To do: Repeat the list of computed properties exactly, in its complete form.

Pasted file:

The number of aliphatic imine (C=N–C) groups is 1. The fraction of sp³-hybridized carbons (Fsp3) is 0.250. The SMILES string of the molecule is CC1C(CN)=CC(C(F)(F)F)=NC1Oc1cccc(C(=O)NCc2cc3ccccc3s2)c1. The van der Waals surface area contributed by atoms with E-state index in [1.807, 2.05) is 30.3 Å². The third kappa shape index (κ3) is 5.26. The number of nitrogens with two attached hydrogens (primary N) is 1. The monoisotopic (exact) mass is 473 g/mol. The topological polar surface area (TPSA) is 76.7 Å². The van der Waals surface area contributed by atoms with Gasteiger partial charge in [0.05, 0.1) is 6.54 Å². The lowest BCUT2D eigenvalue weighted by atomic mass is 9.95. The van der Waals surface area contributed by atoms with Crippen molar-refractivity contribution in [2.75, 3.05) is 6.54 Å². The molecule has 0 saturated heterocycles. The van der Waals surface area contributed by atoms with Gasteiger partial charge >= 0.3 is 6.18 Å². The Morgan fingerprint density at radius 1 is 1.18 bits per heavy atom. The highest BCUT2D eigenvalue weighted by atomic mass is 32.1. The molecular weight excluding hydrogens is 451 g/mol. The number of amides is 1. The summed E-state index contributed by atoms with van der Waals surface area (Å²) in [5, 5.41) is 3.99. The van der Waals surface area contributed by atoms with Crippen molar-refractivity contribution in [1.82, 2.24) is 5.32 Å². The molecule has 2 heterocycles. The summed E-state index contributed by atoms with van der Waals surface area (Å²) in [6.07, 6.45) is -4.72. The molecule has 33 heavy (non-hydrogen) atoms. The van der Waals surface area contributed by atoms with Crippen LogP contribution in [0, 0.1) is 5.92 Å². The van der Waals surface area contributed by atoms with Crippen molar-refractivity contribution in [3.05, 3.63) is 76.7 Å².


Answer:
The number of aliphatic imine (C=N–C) groups is 1. The fraction of sp³-hybridized carbons (Fsp3) is 0.250. The SMILES string of the molecule is CC1C(CN)=CC(C(F)(F)F)=NC1Oc1cccc(C(=O)NCc2cc3ccccc3s2)c1. The van der Waals surface area contributed by atoms with E-state index in [1.807, 2.05) is 30.3 Å². The third kappa shape index (κ3) is 5.26. The number of nitrogens with two attached hydrogens (primary N) is 1. The monoisotopic (exact) mass is 473 g/mol. The topological polar surface area (TPSA) is 76.7 Å². The van der Waals surface area contributed by atoms with Gasteiger partial charge in [0.05, 0.1) is 6.54 Å². The lowest BCUT2D eigenvalue weighted by atomic mass is 9.95. The van der Waals surface area contributed by atoms with Crippen molar-refractivity contribution in [2.75, 3.05) is 6.54 Å². The molecule has 0 saturated heterocycles. The van der Waals surface area contributed by atoms with Gasteiger partial charge >= 0.3 is 6.18 Å². The Morgan fingerprint density at radius 1 is 1.18 bits per heavy atom. The highest BCUT2D eigenvalue weighted by atomic mass is 32.1. The molecular weight excluding hydrogens is 451 g/mol. The number of amides is 1. The summed E-state index contributed by atoms with van der Waals surface area (Å²) in [5, 5.41) is 3.99. The van der Waals surface area contributed by atoms with Crippen molar-refractivity contribution in [1.82, 2.24) is 5.32 Å². The molecule has 2 heterocycles. The summed E-state index contributed by atoms with van der Waals surface area (Å²) in [6.07, 6.45) is -4.72. The molecule has 33 heavy (non-hydrogen) atoms. The van der Waals surface area contributed by atoms with Crippen LogP contribution in [0, 0.1) is 5.92 Å². The van der Waals surface area contributed by atoms with Crippen molar-refractivity contribution in [3.05, 3.63) is 76.7 Å².